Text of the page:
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Saltbush, Baccharis halimifolia

Saltbush, or Baccharis halimifolia, goes largely unnoticed most of the year; but just wait until fall when it becomes a roadside showstopper! You’ll wonder where this plant has been hiding all year, as it flowers and is most showy when few others are in bloom.

Its dioecious nature means it has separate male and female plants, and the flowers differ accordingly. The female flowers and fruit are showiest with feathery, white, dandelion-like bristles in late summer and fall. The male flowers are yellow, tubular, and less conspicuous to the human eye; however, migrating monarchs and other butterflies are attracted to their rich nectar source. Birds use the shrub for nesting and cover as well.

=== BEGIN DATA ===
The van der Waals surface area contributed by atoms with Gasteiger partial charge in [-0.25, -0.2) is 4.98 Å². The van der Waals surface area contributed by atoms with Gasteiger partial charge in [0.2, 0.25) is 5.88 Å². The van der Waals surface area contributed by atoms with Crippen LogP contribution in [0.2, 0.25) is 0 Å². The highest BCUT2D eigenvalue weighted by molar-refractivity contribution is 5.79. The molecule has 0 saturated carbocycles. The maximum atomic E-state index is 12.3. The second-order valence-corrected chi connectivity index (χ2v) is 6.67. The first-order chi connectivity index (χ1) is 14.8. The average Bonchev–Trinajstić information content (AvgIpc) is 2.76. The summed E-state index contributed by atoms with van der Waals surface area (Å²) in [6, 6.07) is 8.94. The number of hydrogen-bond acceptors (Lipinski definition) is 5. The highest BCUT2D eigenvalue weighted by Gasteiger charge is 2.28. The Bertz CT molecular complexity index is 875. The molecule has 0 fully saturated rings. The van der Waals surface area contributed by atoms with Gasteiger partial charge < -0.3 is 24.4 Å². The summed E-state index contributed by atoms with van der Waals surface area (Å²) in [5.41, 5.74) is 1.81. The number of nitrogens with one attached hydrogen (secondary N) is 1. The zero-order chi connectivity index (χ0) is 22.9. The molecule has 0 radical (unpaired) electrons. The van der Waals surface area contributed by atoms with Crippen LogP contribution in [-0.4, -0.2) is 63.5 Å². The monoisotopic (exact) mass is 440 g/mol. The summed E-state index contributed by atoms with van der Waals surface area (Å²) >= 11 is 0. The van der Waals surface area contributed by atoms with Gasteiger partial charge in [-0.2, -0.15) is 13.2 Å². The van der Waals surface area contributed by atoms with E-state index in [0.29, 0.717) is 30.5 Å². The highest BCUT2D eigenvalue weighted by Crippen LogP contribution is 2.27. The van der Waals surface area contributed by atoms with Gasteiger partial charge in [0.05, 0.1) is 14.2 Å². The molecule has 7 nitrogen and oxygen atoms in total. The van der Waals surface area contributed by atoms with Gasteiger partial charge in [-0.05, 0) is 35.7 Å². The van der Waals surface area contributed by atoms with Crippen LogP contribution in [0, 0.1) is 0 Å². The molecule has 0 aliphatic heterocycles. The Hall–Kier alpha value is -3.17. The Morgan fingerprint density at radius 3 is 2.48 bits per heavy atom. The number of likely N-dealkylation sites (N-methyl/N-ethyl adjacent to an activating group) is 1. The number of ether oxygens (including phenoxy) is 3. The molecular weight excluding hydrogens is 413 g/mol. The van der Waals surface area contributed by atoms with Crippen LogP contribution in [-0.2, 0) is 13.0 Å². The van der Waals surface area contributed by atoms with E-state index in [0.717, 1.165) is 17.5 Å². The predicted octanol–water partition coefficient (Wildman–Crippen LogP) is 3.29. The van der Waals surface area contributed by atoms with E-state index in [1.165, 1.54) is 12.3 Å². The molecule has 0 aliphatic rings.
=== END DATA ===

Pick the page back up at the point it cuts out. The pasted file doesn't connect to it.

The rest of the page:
While this shrub is not commonly used in the home landscape, it does possess many appealing qualities including a moderate size (6 to 10 feet), salt tolerance and ability to tolerate flooding and drought. Saltbush would make an excellent Florida-Friendly addition to many home landscapes.

Female saltbush covered with “flowers,” which are actually hairs on the ripe fruits. Photo by Niels Proctor, UF/IFAS.

Flowers of a male saltbush shrub. Photo by Bob Peterson.

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